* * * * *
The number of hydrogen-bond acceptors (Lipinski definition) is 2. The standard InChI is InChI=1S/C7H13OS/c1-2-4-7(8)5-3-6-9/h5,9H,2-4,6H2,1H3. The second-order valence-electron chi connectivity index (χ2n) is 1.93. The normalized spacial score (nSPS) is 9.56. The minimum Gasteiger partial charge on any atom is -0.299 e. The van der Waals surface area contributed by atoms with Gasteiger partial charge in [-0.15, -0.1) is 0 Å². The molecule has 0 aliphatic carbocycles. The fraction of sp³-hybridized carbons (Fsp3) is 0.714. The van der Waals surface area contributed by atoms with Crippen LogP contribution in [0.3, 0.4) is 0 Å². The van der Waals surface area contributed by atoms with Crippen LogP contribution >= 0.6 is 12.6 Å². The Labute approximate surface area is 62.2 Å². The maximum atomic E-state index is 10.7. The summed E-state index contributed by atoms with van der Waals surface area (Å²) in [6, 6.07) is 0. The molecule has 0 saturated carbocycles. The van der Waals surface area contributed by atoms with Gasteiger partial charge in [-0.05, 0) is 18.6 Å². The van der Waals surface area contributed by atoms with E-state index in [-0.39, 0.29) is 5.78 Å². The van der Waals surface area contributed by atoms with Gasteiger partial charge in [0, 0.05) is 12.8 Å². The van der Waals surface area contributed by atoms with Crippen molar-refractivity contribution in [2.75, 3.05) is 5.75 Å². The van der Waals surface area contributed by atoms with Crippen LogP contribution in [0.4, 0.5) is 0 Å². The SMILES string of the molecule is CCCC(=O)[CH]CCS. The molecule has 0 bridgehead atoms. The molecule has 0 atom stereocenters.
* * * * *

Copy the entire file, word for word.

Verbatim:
The number of hydrogen-bond acceptors (Lipinski definition) is 2. The standard InChI is InChI=1S/C7H13OS/c1-2-4-7(8)5-3-6-9/h5,9H,2-4,6H2,1H3. The second-order valence-electron chi connectivity index (χ2n) is 1.93. The normalized spacial score (nSPS) is 9.56. The minimum Gasteiger partial charge on any atom is -0.299 e. The van der Waals surface area contributed by atoms with Gasteiger partial charge in [-0.15, -0.1) is 0 Å². The molecule has 0 aliphatic carbocycles. The fraction of sp³-hybridized carbons (Fsp3) is 0.714. The van der Waals surface area contributed by atoms with Crippen LogP contribution in [0.3, 0.4) is 0 Å². The van der Waals surface area contributed by atoms with Crippen LogP contribution >= 0.6 is 12.6 Å². The Labute approximate surface area is 62.2 Å². The maximum atomic E-state index is 10.7. The summed E-state index contributed by atoms with van der Waals surface area (Å²) in [6, 6.07) is 0. The molecule has 0 saturated carbocycles. The van der Waals surface area contributed by atoms with Gasteiger partial charge in [-0.05, 0) is 18.6 Å². The van der Waals surface area contributed by atoms with E-state index in [-0.39, 0.29) is 5.78 Å². The van der Waals surface area contributed by atoms with Gasteiger partial charge in [0, 0.05) is 12.8 Å². The van der Waals surface area contributed by atoms with Crippen molar-refractivity contribution in [2.75, 3.05) is 5.75 Å². The van der Waals surface area contributed by atoms with Crippen LogP contribution in [0.4, 0.5) is 0 Å². The SMILES string of the molecule is CCCC(=O)[CH]CCS. The molecule has 0 bridgehead atoms. The molecule has 0 atom stereocenters.